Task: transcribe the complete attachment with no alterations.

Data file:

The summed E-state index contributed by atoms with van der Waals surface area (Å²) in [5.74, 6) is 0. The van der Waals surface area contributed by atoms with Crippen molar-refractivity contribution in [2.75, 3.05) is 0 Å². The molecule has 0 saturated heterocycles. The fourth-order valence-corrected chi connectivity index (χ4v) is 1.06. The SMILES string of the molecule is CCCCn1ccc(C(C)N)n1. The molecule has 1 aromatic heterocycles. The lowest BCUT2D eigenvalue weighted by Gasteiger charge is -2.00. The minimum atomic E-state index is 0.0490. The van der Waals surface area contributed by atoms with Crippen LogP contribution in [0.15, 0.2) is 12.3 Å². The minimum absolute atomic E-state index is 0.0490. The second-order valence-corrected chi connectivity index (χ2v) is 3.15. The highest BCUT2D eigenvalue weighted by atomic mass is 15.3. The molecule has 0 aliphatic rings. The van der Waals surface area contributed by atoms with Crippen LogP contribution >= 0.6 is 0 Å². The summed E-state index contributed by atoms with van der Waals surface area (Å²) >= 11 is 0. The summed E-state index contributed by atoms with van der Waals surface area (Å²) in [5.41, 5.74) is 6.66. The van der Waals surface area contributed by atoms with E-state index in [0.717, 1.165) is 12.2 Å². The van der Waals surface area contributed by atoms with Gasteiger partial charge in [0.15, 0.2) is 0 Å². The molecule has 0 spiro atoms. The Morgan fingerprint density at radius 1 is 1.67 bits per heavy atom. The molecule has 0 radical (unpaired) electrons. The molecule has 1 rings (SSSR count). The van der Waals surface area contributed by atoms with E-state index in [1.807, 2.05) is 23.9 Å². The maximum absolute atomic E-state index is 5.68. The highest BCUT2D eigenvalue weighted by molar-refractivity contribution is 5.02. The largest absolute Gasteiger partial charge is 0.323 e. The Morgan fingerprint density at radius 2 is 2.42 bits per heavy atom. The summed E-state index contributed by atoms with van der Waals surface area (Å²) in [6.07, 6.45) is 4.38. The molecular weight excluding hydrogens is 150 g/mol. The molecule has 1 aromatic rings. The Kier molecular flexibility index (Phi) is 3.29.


The summed E-state index contributed by atoms with van der Waals surface area (Å²) in [5.74, 6) is 0. The van der Waals surface area contributed by atoms with Crippen molar-refractivity contribution in [2.75, 3.05) is 0 Å². The molecule has 0 saturated heterocycles. The fourth-order valence-corrected chi connectivity index (χ4v) is 1.06. The SMILES string of the molecule is CCCCn1ccc(C(C)N)n1. The molecule has 1 aromatic heterocycles. The lowest BCUT2D eigenvalue weighted by Gasteiger charge is -2.00. The minimum atomic E-state index is 0.0490. The van der Waals surface area contributed by atoms with Crippen LogP contribution in [0.15, 0.2) is 12.3 Å². The minimum absolute atomic E-state index is 0.0490. The second-order valence-corrected chi connectivity index (χ2v) is 3.15. The highest BCUT2D eigenvalue weighted by atomic mass is 15.3. The molecule has 0 aliphatic rings. The van der Waals surface area contributed by atoms with Crippen LogP contribution >= 0.6 is 0 Å². The summed E-state index contributed by atoms with van der Waals surface area (Å²) >= 11 is 0. The summed E-state index contributed by atoms with van der Waals surface area (Å²) in [5.41, 5.74) is 6.66. The van der Waals surface area contributed by atoms with E-state index in [0.717, 1.165) is 12.2 Å². The van der Waals surface area contributed by atoms with Gasteiger partial charge in [0.15, 0.2) is 0 Å². The molecule has 0 spiro atoms. The Morgan fingerprint density at radius 1 is 1.67 bits per heavy atom. The molecule has 0 radical (unpaired) electrons. The molecule has 1 rings (SSSR count). The van der Waals surface area contributed by atoms with E-state index in [1.807, 2.05) is 23.9 Å². The maximum absolute atomic E-state index is 5.68. The highest BCUT2D eigenvalue weighted by molar-refractivity contribution is 5.02. The largest absolute Gasteiger partial charge is 0.323 e. The Morgan fingerprint density at radius 2 is 2.42 bits per heavy atom. The summed E-state index contributed by atoms with van der Waals surface area (Å²) in [6.07, 6.45) is 4.38. The molecular weight excluding hydrogens is 150 g/mol. The molecule has 1 aromatic rings. The Kier molecular flexibility index (Phi) is 3.29.